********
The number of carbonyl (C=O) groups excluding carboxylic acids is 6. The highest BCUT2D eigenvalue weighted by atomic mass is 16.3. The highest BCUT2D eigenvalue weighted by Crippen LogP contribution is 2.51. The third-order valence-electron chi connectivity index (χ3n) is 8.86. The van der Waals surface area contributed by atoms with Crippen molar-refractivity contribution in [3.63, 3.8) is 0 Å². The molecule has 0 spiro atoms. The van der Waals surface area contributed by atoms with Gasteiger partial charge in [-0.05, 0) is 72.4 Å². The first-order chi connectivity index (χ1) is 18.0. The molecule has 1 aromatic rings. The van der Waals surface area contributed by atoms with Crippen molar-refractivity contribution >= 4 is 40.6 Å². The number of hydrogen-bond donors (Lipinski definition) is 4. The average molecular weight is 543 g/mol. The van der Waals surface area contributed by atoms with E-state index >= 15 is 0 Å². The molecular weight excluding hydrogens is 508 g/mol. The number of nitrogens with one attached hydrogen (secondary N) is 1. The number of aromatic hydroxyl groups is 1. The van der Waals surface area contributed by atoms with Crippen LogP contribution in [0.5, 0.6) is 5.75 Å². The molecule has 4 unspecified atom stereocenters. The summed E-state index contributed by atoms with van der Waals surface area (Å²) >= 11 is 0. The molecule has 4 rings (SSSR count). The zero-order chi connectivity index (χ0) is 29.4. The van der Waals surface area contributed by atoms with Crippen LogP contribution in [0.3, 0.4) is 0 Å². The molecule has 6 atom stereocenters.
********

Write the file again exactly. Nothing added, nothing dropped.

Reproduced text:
The number of carbonyl (C=O) groups excluding carboxylic acids is 6. The highest BCUT2D eigenvalue weighted by atomic mass is 16.3. The highest BCUT2D eigenvalue weighted by Crippen LogP contribution is 2.51. The third-order valence-electron chi connectivity index (χ3n) is 8.86. The van der Waals surface area contributed by atoms with Crippen molar-refractivity contribution in [3.63, 3.8) is 0 Å². The molecule has 0 spiro atoms. The van der Waals surface area contributed by atoms with Gasteiger partial charge in [-0.05, 0) is 72.4 Å². The first-order chi connectivity index (χ1) is 18.0. The molecule has 1 aromatic rings. The van der Waals surface area contributed by atoms with Crippen molar-refractivity contribution >= 4 is 40.6 Å². The number of hydrogen-bond donors (Lipinski definition) is 4. The average molecular weight is 543 g/mol. The van der Waals surface area contributed by atoms with E-state index >= 15 is 0 Å². The molecular weight excluding hydrogens is 508 g/mol. The number of nitrogens with one attached hydrogen (secondary N) is 1. The number of aromatic hydroxyl groups is 1. The van der Waals surface area contributed by atoms with Crippen LogP contribution in [0.5, 0.6) is 5.75 Å². The molecule has 4 unspecified atom stereocenters. The summed E-state index contributed by atoms with van der Waals surface area (Å²) >= 11 is 0. The molecule has 4 rings (SSSR count). The zero-order chi connectivity index (χ0) is 29.4. The van der Waals surface area contributed by atoms with Crippen LogP contribution in [0.3, 0.4) is 0 Å². The molecule has 6 atom stereocenters.